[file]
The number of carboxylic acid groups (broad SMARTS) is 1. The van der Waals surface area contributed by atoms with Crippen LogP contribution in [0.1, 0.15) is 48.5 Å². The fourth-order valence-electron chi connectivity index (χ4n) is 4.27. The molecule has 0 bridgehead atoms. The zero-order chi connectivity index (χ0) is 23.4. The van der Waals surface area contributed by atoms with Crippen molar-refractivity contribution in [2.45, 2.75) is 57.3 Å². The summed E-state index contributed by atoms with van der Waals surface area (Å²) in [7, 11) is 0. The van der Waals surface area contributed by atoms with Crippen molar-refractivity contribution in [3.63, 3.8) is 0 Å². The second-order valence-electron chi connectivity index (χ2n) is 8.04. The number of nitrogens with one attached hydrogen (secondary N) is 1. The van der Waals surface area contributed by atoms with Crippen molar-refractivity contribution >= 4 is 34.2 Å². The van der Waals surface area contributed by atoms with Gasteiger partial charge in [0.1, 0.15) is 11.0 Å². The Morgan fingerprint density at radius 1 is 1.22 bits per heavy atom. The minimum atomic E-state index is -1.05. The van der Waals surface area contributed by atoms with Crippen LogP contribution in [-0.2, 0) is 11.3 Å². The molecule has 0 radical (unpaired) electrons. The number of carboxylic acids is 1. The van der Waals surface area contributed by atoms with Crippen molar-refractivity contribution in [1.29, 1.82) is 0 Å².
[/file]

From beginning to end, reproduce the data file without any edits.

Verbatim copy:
The number of carboxylic acid groups (broad SMARTS) is 1. The van der Waals surface area contributed by atoms with Crippen LogP contribution in [0.1, 0.15) is 48.5 Å². The fourth-order valence-electron chi connectivity index (χ4n) is 4.27. The molecule has 0 bridgehead atoms. The zero-order chi connectivity index (χ0) is 23.4. The van der Waals surface area contributed by atoms with Crippen molar-refractivity contribution in [2.45, 2.75) is 57.3 Å². The summed E-state index contributed by atoms with van der Waals surface area (Å²) in [7, 11) is 0. The van der Waals surface area contributed by atoms with Crippen molar-refractivity contribution in [3.63, 3.8) is 0 Å². The second-order valence-electron chi connectivity index (χ2n) is 8.04. The number of nitrogens with one attached hydrogen (secondary N) is 1. The van der Waals surface area contributed by atoms with Crippen molar-refractivity contribution >= 4 is 34.2 Å². The van der Waals surface area contributed by atoms with Gasteiger partial charge in [0.1, 0.15) is 11.0 Å². The Morgan fingerprint density at radius 1 is 1.22 bits per heavy atom. The minimum atomic E-state index is -1.05. The van der Waals surface area contributed by atoms with Crippen LogP contribution in [-0.2, 0) is 11.3 Å². The molecule has 0 radical (unpaired) electrons. The number of carboxylic acids is 1. The van der Waals surface area contributed by atoms with Crippen molar-refractivity contribution in [1.29, 1.82) is 0 Å².